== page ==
So, you can change them at runtime if you want. Or metadata about, what's the class of this object? So, you can ask, at runtime, what's the class of this thing? Rust, really, as we talked about, optimizes for performance, so there was no overhead here. Literally for either a tuple or an array, it's just the numbers themselves in memory, in adjacent memory slots.

That is it, there is zero overhead to either of those. So, point.0, point.1, point.2, instead of (0), (1), (2), from a memory perspective, they're exactly the same thing, tuple versus array. And actually a struct, exactly the same thing too. Because, really, a struct is, essentially, just syntax sugar for a tuple, in Rust.

It's a way of getting something that works and, essentially, the same way, at runtime, as a tuple, except, you're specifying the value is in terms of labels, rather than in terms of slots. So, if we have this point here, we say, pt.x is this first slot, y is the second one, and z is the third one.

And this is why, when you're using structs in Rust, it always wants you to write out the word point when you're destructuring it or when you're creating one. Is because, it needs to know which order to put these in, in memory. Cuz this, actually, can have a very subtle effect on performance, sometimes.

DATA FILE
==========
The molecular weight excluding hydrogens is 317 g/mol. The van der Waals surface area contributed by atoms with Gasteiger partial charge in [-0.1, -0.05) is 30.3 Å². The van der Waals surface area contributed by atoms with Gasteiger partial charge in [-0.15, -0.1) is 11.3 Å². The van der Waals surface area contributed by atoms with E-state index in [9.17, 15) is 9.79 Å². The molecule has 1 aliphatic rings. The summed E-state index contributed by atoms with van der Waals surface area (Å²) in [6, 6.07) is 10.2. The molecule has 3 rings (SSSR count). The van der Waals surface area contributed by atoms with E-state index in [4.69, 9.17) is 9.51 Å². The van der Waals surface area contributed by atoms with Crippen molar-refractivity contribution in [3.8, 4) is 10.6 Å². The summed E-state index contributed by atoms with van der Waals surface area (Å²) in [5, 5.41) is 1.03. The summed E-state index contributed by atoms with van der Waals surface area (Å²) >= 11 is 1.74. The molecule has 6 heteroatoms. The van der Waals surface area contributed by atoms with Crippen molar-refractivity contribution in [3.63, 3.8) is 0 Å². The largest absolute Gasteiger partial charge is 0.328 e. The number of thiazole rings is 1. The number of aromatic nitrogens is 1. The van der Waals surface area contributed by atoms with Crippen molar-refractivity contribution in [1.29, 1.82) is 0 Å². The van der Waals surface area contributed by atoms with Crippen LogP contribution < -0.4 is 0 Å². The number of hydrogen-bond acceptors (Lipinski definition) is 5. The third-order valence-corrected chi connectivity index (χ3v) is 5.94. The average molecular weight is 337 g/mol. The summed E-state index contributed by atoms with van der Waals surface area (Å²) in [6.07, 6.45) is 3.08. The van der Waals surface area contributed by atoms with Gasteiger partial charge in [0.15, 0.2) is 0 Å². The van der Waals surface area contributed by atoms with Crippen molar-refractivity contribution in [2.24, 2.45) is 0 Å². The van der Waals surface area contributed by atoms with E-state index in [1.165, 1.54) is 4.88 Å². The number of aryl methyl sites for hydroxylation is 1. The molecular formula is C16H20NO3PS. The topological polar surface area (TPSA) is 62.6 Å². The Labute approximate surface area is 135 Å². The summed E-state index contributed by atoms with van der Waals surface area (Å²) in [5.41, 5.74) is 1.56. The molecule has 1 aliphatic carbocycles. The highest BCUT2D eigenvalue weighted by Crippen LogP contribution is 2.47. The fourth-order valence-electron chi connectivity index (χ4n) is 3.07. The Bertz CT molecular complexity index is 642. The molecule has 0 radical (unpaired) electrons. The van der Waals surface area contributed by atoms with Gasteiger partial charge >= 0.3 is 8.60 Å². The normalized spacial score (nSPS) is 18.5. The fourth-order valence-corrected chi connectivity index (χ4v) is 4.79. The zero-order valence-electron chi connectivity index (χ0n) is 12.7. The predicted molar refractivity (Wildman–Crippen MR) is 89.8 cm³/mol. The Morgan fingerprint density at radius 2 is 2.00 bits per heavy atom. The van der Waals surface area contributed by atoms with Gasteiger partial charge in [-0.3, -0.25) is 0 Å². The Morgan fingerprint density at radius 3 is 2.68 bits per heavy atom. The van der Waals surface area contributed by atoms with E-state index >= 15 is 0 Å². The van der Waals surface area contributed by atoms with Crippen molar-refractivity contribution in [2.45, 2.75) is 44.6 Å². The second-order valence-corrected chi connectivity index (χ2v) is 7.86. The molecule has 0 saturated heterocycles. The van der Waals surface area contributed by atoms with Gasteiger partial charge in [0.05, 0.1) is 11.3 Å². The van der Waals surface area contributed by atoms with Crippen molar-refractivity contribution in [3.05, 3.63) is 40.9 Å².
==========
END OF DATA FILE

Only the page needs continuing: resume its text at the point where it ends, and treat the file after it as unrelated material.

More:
It wants to know, hey, is x supposed to be the first one, or the second one, or the third one? I know you've got three of these things, but which order should they go in? And the order that you define them in the struct is actually how they're going to be laid out in the memory.

So, that's why the compiler asks you to write out the word point, is so that it knows how to lay these things out. Cuz, again, Rust wants to have as little overhead as possible. And, as we've seen, Rust tuples, structs, and arrays, they're all represented exactly the same way in memory, with exactly the same overhead, which is to say, no overhead, at all.

So, all three of these things, the tuple version, the struct version, and the array version, exactly the same overhead, exactly the same bytes in memory, same 0s and 1s. They're really, totally, indistinguishable to a running program. They just have different semantics depending on how you wanna use them and what's convenient for you in your code.

So, this is sort of our first taste of memory in Rust, and just getting a sense of how things work. But this is gonna be kind of an indication of, you can see how Rust is able to be faster than other languages. It's not that Rust has, necessarily, some sort of magical thing that lets it be faster than the hardware.

It's actually the opposite. It's that, Rust tries to give you these nice conveniences, at compile time, so, it feels like you have a lot of different features in the language. But, at runtime, it's basically saying, we want to have no overhead compared to if you were writing assembly language, as little overhead as possible.

We're not gonna store one single bit extra than is necessary to represent these numbers in memory. And that's kind of Rust, in a nutshell, and how it achieves the performance it does.